Dwarf Jewel Mix Nasturtium Guide
These flamboyant flowers are large, colorful, and especially edible. Aside from a great garnish on salad or spice for stir-fry, Nasturtiums make excellent companion plants. Best of all these fabulous flowers are easy going, and even said to thrive on neglect; although we recommend you give these colorful warriors some respect!
Dwarf Jewel nasturtiums grow best in a wide range of weather with temperatures between 55°F-85°F. This dwarf variety does great in containers. Bank on Seeds recommends transplanting.
If Direct Seeding
- Direct seed outside a week after the last frost date; or
- Direct seed into a container 10-12 inches deep and wide anytime of the year. It can be placed outside when the temperature is between 55°F-85°F; or
Begin the growing season early and start the seeds indoors in trays or pods 3-4 weeks before the last frost date. Germination is best and fastest between 60°F-75°F. It can be transplanted outside 5 weeks later.
Sow nasturtium seeds one inch deep and 6-8 inches apart, with rows spaced 12 inches apart. Germination will take 7-10 days.
Nasturtiums are surprisingly hardy and need little care to grow. They like well drained but poor soil. They also like full sun and can tolerate partial shade. Water infrequently - check the top 4-5 inches of soil and if it is dry, then water it. You can let dry fully between watering.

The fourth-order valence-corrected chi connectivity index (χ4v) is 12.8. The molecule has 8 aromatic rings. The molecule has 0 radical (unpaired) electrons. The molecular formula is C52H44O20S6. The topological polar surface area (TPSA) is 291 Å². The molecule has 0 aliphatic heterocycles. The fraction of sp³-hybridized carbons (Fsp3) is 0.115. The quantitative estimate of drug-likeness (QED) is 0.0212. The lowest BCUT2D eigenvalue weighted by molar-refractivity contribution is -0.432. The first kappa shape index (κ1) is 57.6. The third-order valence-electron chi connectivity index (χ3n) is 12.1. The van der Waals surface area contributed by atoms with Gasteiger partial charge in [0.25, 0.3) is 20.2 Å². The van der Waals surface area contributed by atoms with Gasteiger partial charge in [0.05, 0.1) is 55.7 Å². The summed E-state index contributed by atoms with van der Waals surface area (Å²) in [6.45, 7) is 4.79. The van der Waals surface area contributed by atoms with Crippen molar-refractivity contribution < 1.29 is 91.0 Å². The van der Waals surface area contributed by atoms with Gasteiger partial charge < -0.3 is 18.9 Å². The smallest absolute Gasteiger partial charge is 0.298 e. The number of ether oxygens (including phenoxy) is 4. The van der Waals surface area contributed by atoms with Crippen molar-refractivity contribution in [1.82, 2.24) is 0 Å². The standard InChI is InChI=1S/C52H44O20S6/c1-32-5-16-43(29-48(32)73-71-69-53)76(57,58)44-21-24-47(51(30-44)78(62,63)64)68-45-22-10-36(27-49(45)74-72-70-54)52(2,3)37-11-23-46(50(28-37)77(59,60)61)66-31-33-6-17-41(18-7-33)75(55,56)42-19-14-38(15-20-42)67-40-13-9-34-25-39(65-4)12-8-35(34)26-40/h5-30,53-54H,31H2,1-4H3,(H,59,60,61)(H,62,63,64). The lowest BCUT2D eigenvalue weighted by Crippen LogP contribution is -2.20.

They do not require fertilizer and will produce less flowers if too much is applied. However, if your flowers look like they need a pick me up, any liquid general-purpose fertilizer will work.
Nasturtiums are full grown in 45-52 days. Cut the blooms for a pop of color in your home or keep them in the garden to trap aphids and attract butterflies and bees. Prune the flowers often to promote growth. Nasturtium leaves, flowers and seeds are edible and can be used as garnishes or in salads.
Wilt and leafspot – do not water from overhead, let dry between watering, keep free of weeds.
*Companion plant nasturtiums to cover areas with poor soil, to trap aphids and to deter whiteflies, cucumber beetles and other pests. They also attract ladybugs, and parasitic wasps (they eat pests but don’t sting you). *